The age of the Maevarano Formation has been debated; the Berivotra Formation, which is partially contemporaneous with the upper portions of the formation, shows that at least the upper part of the Maevarano is Maastrichtian in age. There is no evidence that it is Campanian,[1] despite previous reports to that effect.[2] The Berivotra Formation appears to include near its top a magnetic reversal, interpreted as the shift from Chron 30N to Chron 29R, which occurred approximately 65.8 million years ago (about 300,000 years before the Cretaceous–Paleogene boundary and associated Cretaceous–Paleogene extinction event. This suggests that Maevarano organisms also lived shortly before (geologically speaking) the extinction event.[1]

History of exploration[edit]

The Maevarano Formation was first explored by French military physician Dr. Félix Salètes and his staff officer Landillon in 1895, and fossils and geologic data were sent to paleontologist Charles Depéret.[3] He briefly described the formation and named two dinosaurs from the remains (Titanosaurus madagascariensis and Megalosaurus crenatissimus, now Majungasaurus).[4] Similar collections were made throughout the 20th century, yielding mostly fragmentary fossils;[3] one such specimen, a rough partial skull roof, became the holotype of supposed pachycephalosaur (bonehead dinosaur) Majungatholus in 1979.[5] (This specimen was later shown to be part of the skull ornamentation of a Majungasaurus.) Large-scale expeditions (seven to date), under the banner of the Mahajanga Basin Project, began in 1993. These expeditions, conducted jointly by Stony Brook University and the University of Antananarivo, have greatly expanded knowledge of this formation and the organisms that lived while it was being deposited.[3]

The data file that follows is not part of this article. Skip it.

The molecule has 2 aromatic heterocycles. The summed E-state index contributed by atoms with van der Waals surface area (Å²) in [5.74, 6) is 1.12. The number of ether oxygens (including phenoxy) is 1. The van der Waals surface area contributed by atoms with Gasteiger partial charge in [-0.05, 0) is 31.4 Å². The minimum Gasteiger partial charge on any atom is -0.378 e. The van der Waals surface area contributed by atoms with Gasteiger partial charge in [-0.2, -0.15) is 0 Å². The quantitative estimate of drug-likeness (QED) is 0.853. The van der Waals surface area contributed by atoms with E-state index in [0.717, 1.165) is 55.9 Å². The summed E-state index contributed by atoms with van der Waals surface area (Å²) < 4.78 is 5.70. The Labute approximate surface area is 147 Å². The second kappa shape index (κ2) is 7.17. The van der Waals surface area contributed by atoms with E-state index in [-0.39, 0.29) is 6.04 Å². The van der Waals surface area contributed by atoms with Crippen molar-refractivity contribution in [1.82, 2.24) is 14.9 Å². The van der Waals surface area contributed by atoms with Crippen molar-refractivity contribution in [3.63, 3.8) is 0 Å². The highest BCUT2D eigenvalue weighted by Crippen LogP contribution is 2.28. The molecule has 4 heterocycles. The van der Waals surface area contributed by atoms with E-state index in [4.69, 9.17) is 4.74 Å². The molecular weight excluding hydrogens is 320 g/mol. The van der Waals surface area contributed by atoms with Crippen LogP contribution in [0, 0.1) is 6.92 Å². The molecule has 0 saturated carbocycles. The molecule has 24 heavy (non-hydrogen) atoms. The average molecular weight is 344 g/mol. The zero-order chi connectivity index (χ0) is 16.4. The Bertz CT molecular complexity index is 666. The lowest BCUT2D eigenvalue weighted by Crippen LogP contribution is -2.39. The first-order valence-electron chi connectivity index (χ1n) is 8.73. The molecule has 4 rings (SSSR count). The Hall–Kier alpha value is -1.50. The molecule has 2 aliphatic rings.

The Maevarano Formation is interpreted as a low-relief alluvial plain that over time was covered by a marine transgression. Broad, shallow rivers flowed to the northwest from central highlands; evidence for debris flows suggests that the discharges of the rivers varied greatly, with periods of dilute water flow, and periods of rapid erosion dumping sediment into the channels. Paleosols are reddish and include root casts. The paleosols and other sedimentologic evidence indicate well-drained floodplains with abundant vegetation adapted to a relatively dry climate, strongly seasonal (rainy and dry seasons) and at times semiarid (not unlike the present climate of the area).[1]

Vertebrate paleofauna[edit]

Majungasaurus crenatissimus, top land predator of the Maevarano Formation.